It was grade eight, tryouts for a SaskFirst volleyball team. My memory is notoriously fickle with what it files away, but the stories it decides to keep, I’ll remember vividly. This is one. A warm fuzzy story of overcoming obstacles and making the team? Nope.
Because I didn’t.
I was a decent volleyball player, considering I was 5’3” then, and haven’t grown since lol. Gary and Lois Dodds were our teachers and coaches all the way through junior and senior. A lot of you will know who they are, so really, with instructors like that, how could I not have learned some solid skills? Like I said, I wasn’t terrible.
No, the reason these tryouts are stuck in my brain is because of something they told us just before announcing the cuts: “We can make taller players better, but we can’t make better players taller.”
I had two thoughts. The first wasn’t very nice. The second? I knew I didn’t have a chance.
I get that I probably sucked more than I’d like to think, but they told the truth, and it hurt when the tallest girl in our school, but not the strongest player by a mile, made it through that round. It’s not that I was defeated and never played the sport again. Not at all. But it was an awakening for me, an epiphany in how the world worked. Coming from a family where working hard always translated into results, whether in grades or music or sports, this just didn’t correlate for me. In hindsight, had they just made the cuts without the disclaimer, I probably would have struggled with my classmate making it, but knowing there was a hidden criteria made it worse somehow.
Weston Dressler, I feel ya.
Dressler’s one of those success stories that you want kids to learn about: to not let someone else determine how far your dream goes. This past week we watched the new Nike ad, featuring Colin Kaepernick. There’s so many great lines in those two minutes and twenty seconds, but we chose this one: don’t ask if your dreams are crazy, ask it they are crazy enough. Then a student volunteered to share his quickwrite, about how every single person has laughed at his dream to become (coincidentally) an Olympic volleyball player. And no one laughed. Sometimes I love kids so much.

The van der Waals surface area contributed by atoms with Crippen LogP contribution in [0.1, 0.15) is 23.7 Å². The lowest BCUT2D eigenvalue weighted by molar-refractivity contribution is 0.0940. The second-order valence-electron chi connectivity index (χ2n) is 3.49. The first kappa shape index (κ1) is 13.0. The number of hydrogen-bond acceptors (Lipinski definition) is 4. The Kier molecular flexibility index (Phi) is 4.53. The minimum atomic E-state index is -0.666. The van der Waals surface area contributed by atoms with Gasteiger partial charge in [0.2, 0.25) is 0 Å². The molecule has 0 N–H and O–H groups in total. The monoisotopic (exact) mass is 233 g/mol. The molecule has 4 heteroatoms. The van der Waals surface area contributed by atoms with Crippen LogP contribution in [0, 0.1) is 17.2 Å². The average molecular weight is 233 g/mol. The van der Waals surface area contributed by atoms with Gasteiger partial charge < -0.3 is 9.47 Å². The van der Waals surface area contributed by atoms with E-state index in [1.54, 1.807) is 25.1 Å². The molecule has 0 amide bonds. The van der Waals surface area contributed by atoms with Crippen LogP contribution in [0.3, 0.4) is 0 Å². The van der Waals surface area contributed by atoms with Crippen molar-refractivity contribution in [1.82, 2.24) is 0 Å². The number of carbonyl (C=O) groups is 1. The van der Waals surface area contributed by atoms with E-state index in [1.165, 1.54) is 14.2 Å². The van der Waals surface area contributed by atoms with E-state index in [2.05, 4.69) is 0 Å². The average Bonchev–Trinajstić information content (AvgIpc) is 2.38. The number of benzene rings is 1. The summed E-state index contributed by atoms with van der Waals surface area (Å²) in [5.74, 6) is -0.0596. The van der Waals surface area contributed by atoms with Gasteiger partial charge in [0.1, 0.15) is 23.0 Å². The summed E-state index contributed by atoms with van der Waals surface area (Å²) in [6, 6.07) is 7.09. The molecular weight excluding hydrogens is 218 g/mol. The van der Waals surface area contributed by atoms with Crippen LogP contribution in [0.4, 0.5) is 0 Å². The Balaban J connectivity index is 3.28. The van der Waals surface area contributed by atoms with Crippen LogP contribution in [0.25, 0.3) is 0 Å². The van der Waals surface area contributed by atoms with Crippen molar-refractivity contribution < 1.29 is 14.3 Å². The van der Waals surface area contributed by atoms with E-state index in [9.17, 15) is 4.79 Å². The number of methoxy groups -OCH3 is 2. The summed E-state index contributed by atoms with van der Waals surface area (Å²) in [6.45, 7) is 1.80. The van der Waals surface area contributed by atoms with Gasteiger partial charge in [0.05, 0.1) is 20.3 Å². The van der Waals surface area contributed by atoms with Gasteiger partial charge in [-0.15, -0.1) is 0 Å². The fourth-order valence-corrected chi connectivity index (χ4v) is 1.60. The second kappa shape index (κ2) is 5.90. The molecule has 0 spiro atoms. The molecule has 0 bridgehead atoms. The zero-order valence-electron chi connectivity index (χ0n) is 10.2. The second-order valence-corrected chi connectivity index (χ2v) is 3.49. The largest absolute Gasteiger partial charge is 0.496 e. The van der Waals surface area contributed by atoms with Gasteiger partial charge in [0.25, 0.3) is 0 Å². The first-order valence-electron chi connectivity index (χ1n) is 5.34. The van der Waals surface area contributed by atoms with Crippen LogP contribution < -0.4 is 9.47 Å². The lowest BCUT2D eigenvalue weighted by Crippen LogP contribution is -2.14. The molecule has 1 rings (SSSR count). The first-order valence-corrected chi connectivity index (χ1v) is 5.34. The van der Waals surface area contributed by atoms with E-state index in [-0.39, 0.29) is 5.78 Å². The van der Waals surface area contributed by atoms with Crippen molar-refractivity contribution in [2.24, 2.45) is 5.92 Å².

As a teacher, I don’t ever want to be someone, even inadvertently, who limits what a kid thinks that they can do. What they will become. What they dream.
But it happens, and as an educational collective, there are still prevailing philosophies that are dream-squashers (especially in sports but that’s another rant for another time.) That was the only part in the Nike ad that I struggled a bit with: being the best. “Don’t try to be the fastest runner in your school or in the world. Be the fastest ever.” The flip side is that it’s important for kids to be okay with who they are too…and for almost every one of them, it’s not going to be a world champion. In fact, most kids will never be “the best” at anything. Not at a national level, or provincial level, or division level. Maybe not at a school level. Maybe not even at a classroom level. (That’s a paralyzing thought for a teacher, and one that reaffirms to me the importance of creating an environment with learning for learning’s sake, not for a number.)
You don’t need to be the best to try. Or to have fun. Or to learn skills that will stay with you for a lifetime. (Or love to play volleyball even if you are short enough to walk under the net without ducking!) I think it’s important for us to model that lifelong learning too - for kids to realize that we dream throughout our lives, even as grownups. I still have dreams. Lots of them. Some get said out loud, some shared with only a few trusted people, some whispered quietly to myself, and some just reside in my head until I’m brave enough to give them breath.
I had a mom moment this week that made me think about all of this. It’s not something I’ll share, but I can tell you that I felt like I was back in grade eight myself. And I had two thoughts. The first wasn’t very nice. The second? I want him to follow his dreams and on his terms. Period. The third? We can all be better, and be 'our best' even if we will never be ‘the best.’
Tawâw. Tervetuloa. Everyone is definitely welcome.
p.s. “The woods would be silent if no birds sang except the best.” And that would suck.
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